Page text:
Use this URL to cite or link to this record in EThOS: http://ethos.bl.uk/OrderDetails.do?uin=uk.bl.ethos.648999
Title: A molecular and genetic approach to an investigation of pyrimethamine resistance in malaria parasites
Author: Culleton, Richard
Awarding Body: University of Edinburgh
Current Institution: University of Edinburgh
Date of Award: 2005
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Abstract:
The work presented in this thesis describes the development of, and investigation into a novel genetic method. Linkage Group Selection (LGS), which achieves rapid de novo location of genes encoding selectable phenotypes of malaria parasites. A phenotype-specific selection pressure is applied to the uncloned progeny of a genetic cross between two malaria parasites that differ in the phenotype under investigation. Selected and unselected progeny are analyzed using genome-wide quantitative genetic markers. Markers of the “sensitive” parent, which are reduced after selection, are sequenced and located in genomic databases. They are expected to be closely linked to gene(s) determining the phenotype under selection. The validation of LGS presented in this work was carried out with the rodent malaria parasite Plasmodium chabaudi chabaudi using a phenotype, pyrimethamine resistance, whose controlling gene, that encoding dihydrofolate reductase (dhfr), is known. The results show that molecular markers closely linked to dhfr, and only those linked to this gene, were reduced or removed by pyrimethamine treatment in accordance with the expectations of LGS. In addition, experiments investigating the “fitness cost” of pyrimethamine resistance are described. The recombinant progeny of a cross between drug-sensitive and drug-resistant parasites were grown in infections in mice, and the proportions of the sensitive and resistance alleles of dhfr were measured throughout the infection. It was found that parasites carrying the pyrimethamine resistance mutation at dhfr grew, more slowly than those carrying the sensitive allele, indicating this specific mutation for drug resistance carried a fitness cost to the parasite. This result may have important implications for the design of effective drug policies in malaria endemic areas.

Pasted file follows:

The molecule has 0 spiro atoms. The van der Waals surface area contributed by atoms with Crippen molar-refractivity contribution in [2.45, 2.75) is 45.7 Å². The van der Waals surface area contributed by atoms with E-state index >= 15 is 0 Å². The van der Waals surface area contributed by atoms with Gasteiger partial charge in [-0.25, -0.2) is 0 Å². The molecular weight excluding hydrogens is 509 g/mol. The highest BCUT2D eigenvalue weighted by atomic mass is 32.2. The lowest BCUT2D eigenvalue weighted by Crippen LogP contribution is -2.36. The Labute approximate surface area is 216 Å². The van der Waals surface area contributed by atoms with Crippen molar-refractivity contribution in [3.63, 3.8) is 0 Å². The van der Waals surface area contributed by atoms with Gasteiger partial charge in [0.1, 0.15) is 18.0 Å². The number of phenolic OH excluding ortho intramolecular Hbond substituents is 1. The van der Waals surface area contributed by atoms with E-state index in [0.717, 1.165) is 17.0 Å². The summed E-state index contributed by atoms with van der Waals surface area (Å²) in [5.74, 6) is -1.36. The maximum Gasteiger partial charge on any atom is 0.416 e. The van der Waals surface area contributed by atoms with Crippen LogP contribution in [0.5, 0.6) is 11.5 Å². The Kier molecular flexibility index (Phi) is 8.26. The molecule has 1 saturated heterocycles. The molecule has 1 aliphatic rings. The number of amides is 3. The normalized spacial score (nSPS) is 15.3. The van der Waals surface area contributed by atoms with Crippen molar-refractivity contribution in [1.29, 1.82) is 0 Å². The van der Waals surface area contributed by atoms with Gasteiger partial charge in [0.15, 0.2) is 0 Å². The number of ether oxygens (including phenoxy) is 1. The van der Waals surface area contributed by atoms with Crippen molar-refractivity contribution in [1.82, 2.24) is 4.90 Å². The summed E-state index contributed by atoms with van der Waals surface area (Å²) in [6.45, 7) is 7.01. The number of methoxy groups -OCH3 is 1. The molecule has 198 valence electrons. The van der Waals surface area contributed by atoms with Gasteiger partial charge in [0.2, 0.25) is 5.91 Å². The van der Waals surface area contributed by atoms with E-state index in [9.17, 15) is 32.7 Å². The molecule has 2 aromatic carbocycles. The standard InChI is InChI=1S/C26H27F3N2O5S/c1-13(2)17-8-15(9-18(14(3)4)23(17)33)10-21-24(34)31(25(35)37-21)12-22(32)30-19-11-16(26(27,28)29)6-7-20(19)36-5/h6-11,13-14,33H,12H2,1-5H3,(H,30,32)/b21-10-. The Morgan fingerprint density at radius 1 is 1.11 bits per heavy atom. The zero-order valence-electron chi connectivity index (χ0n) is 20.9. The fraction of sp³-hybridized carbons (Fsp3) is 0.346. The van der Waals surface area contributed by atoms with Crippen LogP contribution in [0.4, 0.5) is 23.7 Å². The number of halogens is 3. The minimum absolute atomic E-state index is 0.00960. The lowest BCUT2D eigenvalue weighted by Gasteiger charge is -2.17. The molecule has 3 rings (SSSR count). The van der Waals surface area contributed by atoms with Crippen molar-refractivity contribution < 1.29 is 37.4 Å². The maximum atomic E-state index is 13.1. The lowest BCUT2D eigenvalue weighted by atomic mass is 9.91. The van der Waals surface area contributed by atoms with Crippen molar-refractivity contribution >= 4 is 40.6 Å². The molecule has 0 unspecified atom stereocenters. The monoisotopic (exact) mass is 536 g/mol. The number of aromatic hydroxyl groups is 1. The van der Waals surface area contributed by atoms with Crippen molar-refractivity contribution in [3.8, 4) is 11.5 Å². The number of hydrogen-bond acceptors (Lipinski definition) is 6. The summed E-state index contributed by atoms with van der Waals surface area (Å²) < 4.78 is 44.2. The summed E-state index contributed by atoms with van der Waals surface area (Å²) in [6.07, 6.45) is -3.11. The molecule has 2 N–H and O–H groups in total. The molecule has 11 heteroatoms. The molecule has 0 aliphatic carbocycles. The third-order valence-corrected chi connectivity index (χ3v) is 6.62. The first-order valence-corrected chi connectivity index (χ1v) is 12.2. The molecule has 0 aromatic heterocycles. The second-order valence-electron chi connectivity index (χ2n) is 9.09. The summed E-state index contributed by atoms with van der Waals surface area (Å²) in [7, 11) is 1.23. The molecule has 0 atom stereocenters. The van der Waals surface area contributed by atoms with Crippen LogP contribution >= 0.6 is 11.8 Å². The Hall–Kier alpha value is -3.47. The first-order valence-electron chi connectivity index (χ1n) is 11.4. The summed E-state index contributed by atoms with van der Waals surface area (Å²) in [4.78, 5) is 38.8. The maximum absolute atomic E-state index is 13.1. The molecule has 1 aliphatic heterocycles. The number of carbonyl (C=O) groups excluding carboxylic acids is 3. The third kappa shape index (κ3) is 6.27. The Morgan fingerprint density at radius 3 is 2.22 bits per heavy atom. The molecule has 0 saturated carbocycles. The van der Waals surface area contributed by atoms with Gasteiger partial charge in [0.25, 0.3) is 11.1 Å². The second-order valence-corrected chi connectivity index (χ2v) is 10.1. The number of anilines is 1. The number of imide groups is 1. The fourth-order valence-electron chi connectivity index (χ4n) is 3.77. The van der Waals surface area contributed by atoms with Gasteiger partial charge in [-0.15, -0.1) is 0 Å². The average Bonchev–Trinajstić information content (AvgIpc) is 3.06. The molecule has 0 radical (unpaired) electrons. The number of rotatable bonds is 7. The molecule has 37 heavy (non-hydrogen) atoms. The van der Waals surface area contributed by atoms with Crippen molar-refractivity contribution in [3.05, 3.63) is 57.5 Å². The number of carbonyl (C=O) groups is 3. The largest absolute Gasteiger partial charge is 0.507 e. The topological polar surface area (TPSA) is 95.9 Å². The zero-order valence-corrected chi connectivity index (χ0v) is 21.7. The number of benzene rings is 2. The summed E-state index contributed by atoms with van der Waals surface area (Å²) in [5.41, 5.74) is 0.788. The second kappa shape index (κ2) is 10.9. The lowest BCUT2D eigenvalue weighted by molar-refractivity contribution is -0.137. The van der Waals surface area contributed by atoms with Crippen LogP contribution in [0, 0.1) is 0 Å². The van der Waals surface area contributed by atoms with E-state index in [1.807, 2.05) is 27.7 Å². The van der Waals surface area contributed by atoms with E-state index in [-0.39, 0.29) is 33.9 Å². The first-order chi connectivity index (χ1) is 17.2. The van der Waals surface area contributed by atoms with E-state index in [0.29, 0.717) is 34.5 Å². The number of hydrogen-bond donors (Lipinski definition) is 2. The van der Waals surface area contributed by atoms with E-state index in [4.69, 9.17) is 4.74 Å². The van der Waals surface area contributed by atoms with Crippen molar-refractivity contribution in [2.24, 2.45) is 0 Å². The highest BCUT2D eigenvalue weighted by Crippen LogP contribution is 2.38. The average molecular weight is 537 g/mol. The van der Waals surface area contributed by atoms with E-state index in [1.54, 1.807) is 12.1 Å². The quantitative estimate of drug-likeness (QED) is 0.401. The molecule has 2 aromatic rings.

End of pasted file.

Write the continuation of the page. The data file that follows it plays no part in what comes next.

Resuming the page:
Supervisor: Not available Sponsor: Not available
Qualification Name: Thesis (Ph.D.) Qualification Level: Doctoral
EThOS ID: uk.bl.ethos.648999  DOI: Not available
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